The VA and Kingdomware Technologies Inc. haven’t agreed on much in recent years, but in briefs filed with the Supreme Court on November 20, 2015, they agree on one thing: the pending Kingdomware Supreme Court case is not moot.
Hopefully, the fact that neither party wants the case dismissed on a technicality will help convince the Court to decide Kingdomware on the merits.
As you may recall, shortly before the Supreme Court was to hear oral argument earlier this month, the Court issued an order removing the case from its docket. The Court asked the parties to submit briefs on whether the contracts in question have been fully performed, and if so, whether full performance renders the case moot.
Well, those briefs are in–and Kingdomware and the United States agree that the case is not moot.
In its well-written brief, Kingdomware argues that, even assuming that the contracts have been fully performed, the case fits into a mootness exception for disputes “capable of repetition” while “evading review.” In other words, Kingdomware argues, the contracts in question here (primarily low-dollar, short-duration GSA Schedule orders) are too short in duration to still be ongoing by the time a new case were to be litigated all the way to the Supreme Court. Additionally, Kingdomware contends, the injury at the heart of its case–the VA’s decision to order from the GSA Schedule without applying the “rule of two” preference–is likely to be repeated.
I think Kingdomware has it exactly right. As Kingdomware argues, it is virtually certain that the VA will continue to disregard the “rule of two” unless the Court rules against the VA on the merits. After all, the VA has taken this approach for several years, and even took the highly unusual step of ignoring multiple GAO recommendations that the VA apply the “rule of two” before buying from the Schedule.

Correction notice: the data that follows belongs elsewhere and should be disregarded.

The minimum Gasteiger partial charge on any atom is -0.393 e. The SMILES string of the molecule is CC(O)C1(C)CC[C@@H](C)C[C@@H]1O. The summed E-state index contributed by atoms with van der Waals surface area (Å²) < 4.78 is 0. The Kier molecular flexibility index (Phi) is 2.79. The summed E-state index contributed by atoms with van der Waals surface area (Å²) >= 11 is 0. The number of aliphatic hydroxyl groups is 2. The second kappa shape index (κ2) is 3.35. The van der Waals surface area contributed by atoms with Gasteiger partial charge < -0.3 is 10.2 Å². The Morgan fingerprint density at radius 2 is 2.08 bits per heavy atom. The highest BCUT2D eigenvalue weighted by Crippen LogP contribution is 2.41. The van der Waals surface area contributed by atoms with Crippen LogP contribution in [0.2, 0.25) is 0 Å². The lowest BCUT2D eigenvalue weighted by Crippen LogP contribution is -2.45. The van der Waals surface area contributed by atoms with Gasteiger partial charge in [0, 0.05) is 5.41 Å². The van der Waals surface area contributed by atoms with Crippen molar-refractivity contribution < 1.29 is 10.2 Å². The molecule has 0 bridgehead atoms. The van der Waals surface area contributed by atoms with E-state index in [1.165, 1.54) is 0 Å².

And as far as “evading review” goes, Kingdomware is correct that most GSA Schedule orders will be fully completed by the time a case winds its way to the Supreme Court. Even assuming the protester skips the GAO and begins its case at the Court of Federal Claims, it would likely take several years for a similar case to make it to the Supreme Court. After all, it has been almost three years since the Court of Federal Claims denied Kingdomware’s initial protest (and undoubtedly considerably longer since that initial protest was filed).
The basic government contracting framework also supports Kingdomware’s position. Even an order with a potential duration of five years or longer is not certain to be ongoing several years after award. In most cases, the Government has almost unfettered discretion to choose not to exercise an option or to terminate a contract for convenience. In other words, if an ongoing order is necessary for the Court to take up the merits of the case, the VA would be able to prevent the Court from hearing the case: once the case reached the Court’s docket, the VA could simply decline to exercise the next option, or terminate the order for convenience. I can’t imagine that the Supreme Court would interpret its jurisdictional rules to allow for such gamesmanship.
The good news is that the VA doesn’t want Kingdomware to be dismissed as moot. In its brief, the United States flatly states that “[t]his case is not moot . . ..” The United States agrees with Kingdomware that the case fits within the exception for “disputes that are ‘capable of repetition, yet evading review.'” The VA states that the orders at issue in the case are typically of short duration. And, while these orders may include options to extend the period of performance, “a disappointed bidder cannot know in advance whether the VA will ultimately exercise an option to extend the period of performance.”
Kingdomware and the United States each have until December 1 to file briefs responding to the other party’s arguments. However, since both sides agree that the case is not moot, I do not expect many fireworks in these briefs. Hopefully, the Supreme Court will confirm that the case will continue, and resume the process of deciding the scope of the VA’s statutory preferences for veteran-owned companies. As always, I will keep you posted.
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